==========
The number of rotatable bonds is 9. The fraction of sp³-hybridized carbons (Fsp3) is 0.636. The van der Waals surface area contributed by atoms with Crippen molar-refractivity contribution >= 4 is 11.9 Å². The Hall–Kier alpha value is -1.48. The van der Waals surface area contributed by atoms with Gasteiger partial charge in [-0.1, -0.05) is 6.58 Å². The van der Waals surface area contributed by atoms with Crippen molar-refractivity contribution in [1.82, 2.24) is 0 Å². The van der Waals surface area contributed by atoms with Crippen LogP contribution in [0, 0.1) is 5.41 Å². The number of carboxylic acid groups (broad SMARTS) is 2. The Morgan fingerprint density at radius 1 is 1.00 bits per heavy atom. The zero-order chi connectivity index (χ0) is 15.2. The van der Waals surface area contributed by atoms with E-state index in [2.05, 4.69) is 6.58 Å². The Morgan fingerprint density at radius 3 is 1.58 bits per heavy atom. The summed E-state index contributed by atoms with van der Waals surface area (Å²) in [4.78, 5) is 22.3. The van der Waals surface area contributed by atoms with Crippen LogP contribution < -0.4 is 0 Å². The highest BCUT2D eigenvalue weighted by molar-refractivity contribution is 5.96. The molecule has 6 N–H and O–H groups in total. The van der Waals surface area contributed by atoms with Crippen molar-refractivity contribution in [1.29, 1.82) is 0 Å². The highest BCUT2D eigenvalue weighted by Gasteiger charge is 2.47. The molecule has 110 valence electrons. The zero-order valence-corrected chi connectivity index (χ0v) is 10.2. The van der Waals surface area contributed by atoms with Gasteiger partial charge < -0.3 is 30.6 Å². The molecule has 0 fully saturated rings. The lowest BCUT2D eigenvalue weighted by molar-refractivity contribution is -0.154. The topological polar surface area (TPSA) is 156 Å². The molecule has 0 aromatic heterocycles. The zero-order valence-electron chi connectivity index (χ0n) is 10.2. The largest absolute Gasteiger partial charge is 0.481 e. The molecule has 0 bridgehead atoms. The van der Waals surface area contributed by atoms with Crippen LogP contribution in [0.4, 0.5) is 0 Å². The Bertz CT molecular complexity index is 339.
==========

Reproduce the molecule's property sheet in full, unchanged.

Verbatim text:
The number of rotatable bonds is 9. The fraction of sp³-hybridized carbons (Fsp3) is 0.636. The van der Waals surface area contributed by atoms with Crippen molar-refractivity contribution >= 4 is 11.9 Å². The Hall–Kier alpha value is -1.48. The van der Waals surface area contributed by atoms with Gasteiger partial charge in [-0.1, -0.05) is 6.58 Å². The van der Waals surface area contributed by atoms with Crippen molar-refractivity contribution in [1.82, 2.24) is 0 Å². The van der Waals surface area contributed by atoms with Crippen LogP contribution in [0, 0.1) is 5.41 Å². The number of carboxylic acid groups (broad SMARTS) is 2. The Morgan fingerprint density at radius 1 is 1.00 bits per heavy atom. The zero-order chi connectivity index (χ0) is 15.2. The van der Waals surface area contributed by atoms with E-state index in [2.05, 4.69) is 6.58 Å². The Morgan fingerprint density at radius 3 is 1.58 bits per heavy atom. The summed E-state index contributed by atoms with van der Waals surface area (Å²) in [4.78, 5) is 22.3. The van der Waals surface area contributed by atoms with Crippen LogP contribution < -0.4 is 0 Å². The highest BCUT2D eigenvalue weighted by molar-refractivity contribution is 5.96. The molecule has 6 N–H and O–H groups in total. The van der Waals surface area contributed by atoms with Crippen molar-refractivity contribution in [1.29, 1.82) is 0 Å². The highest BCUT2D eigenvalue weighted by Gasteiger charge is 2.47. The molecule has 110 valence electrons. The zero-order valence-corrected chi connectivity index (χ0v) is 10.2. The van der Waals surface area contributed by atoms with Gasteiger partial charge < -0.3 is 30.6 Å². The molecule has 0 fully saturated rings. The lowest BCUT2D eigenvalue weighted by molar-refractivity contribution is -0.154. The topological polar surface area (TPSA) is 156 Å². The molecule has 0 aromatic heterocycles. The zero-order valence-electron chi connectivity index (χ0n) is 10.2. The largest absolute Gasteiger partial charge is 0.481 e. The molecule has 0 bridgehead atoms. The van der Waals surface area contributed by atoms with Crippen LogP contribution in [0.4, 0.5) is 0 Å². The Bertz CT molecular complexity index is 339.